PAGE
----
Thursday, September 11, 2014

Einstein's God

Modern science started during the renaissance and has significantly advanced our understanding of the Cosmic Manifestation (ब्रह्माण्ड or सृष्टि), or at least that of our tiny local cosmic neighborhood. So far, we have come across a few laws of nature viz. gravity, electromagnetism, thermodynamics, relativity, uncertainty principle, quantum mechanics, weak and strong nuclear forces etc. One of the most modern physics theories is the String Theory that is trying to produce a single equation that unifies all the major laws of physics. Author and theoretical physicist Prof Michio Kaku of City University of New York is the co-founder of the string theory and a futurist who predicts how the future of human mind and that of humanity would be. In a detailed conversation below on 'How Science Will Revolutionize the 21st century and Beyond', he explains the string theory and many other advanced topics in a simplified manner and also answers a number of questions.

To the question "Do you believe in the God?" (at 18:10), he answers:

"I would believe in the God of Einstein. He had said that there are two kinds of Gods. The first kind is the personal God, the God that answers prayers ... the God that parts the sea and walks on water.  Einstein believed in the other God, the God of Spinoza and Leibniz, the God of reason, beauty, elegance and simplicity. It is amazing that the laws of science are very simple, elegant and mathematical and it couldn't have been an accident.  He said to himself that we are like children entering this huge library and all we can do is open up the first book and read the first page of this first book in this huge library. So Einstein said that he believed in the God of order and simplicity and harmony."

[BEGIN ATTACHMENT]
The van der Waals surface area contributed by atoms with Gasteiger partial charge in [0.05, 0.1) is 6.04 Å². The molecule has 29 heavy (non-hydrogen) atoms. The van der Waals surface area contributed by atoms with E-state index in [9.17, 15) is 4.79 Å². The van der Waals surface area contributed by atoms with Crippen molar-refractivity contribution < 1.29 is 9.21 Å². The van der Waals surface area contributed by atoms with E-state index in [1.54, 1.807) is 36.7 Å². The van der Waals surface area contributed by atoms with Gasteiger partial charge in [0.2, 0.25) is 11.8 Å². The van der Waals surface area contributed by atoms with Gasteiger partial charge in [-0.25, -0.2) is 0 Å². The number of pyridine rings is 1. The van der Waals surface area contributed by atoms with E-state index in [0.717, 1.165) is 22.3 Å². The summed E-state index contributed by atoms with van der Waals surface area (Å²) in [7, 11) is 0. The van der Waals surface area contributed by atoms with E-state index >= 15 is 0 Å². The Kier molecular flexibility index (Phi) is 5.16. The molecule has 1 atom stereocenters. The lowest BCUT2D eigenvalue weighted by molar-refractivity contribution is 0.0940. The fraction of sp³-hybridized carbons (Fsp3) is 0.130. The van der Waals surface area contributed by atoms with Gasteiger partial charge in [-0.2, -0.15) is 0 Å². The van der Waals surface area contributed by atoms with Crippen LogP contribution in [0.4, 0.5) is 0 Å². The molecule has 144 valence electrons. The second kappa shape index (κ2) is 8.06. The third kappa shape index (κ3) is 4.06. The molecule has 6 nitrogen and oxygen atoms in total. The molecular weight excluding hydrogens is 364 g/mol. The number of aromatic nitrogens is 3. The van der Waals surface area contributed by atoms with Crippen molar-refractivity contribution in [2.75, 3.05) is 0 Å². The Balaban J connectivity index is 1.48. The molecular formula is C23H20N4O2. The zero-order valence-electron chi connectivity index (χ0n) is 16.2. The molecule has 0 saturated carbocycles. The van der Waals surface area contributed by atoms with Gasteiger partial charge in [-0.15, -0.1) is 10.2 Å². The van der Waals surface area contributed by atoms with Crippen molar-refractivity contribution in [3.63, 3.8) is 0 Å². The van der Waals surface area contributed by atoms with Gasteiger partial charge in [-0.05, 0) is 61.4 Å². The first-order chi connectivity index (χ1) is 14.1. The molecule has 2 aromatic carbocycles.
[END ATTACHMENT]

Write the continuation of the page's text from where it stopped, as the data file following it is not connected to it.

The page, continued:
In his book "Hyperspace", Michio Kaku writes:

"When scientists use the word God, they usually mean the God of Order ... however, to the non-scientists, the word God almost universally refers to the God of Miracles, and this is a source of miscommunication between scientists and nonscientists."

Many people born into religious families continue their beliefs and practices of religion even as they work as scientists and engineers. Most of them do so out of social and cultural customs and only a few actually try to understand the principles of the spiritual texts. However, when they encounter the dogmatic practices of the nonscientist religionists, they generally find the obvious contradictions and take resort in the science. May be their God of Order is part of the Personal God and vice versa as Vallabhacharya would describe the Brahm as विरुद्धसर्वधर्माश्रयः (the abode of all the opposing qualities) and सर्वं खलु इदं ब्रह्मम् | (all this is Brahm - the summum bonum of everything). One thing though is clear that as the humanity advances with the help of modern science and technologies, the spiritual leaders of Pushtimarg would also have to become modern scientists to remain relevant and effective. How many Goswami Balaks, other than Goswami Shyam Manohar of Mumbai, today are professors or scientists at an academic institute or a university and have published scientific papers? The argument that Pushtimarg is a "bhav-bhavnatmak marg"(path of feelings) is a lame one and was debunked by Vallabhacharya who first acquired all the modern knowledge of his times and then used it as a foundation to establish the devotional worship in Pushtimarg. Given the soundness of Shuddhadwait Brahmvaad principles of Vallabhacharya, there is a hope that Pushtimarg would continue to guide a part of humanity in the right direction and reduce the miscommunication between the scientists and the spiritualists.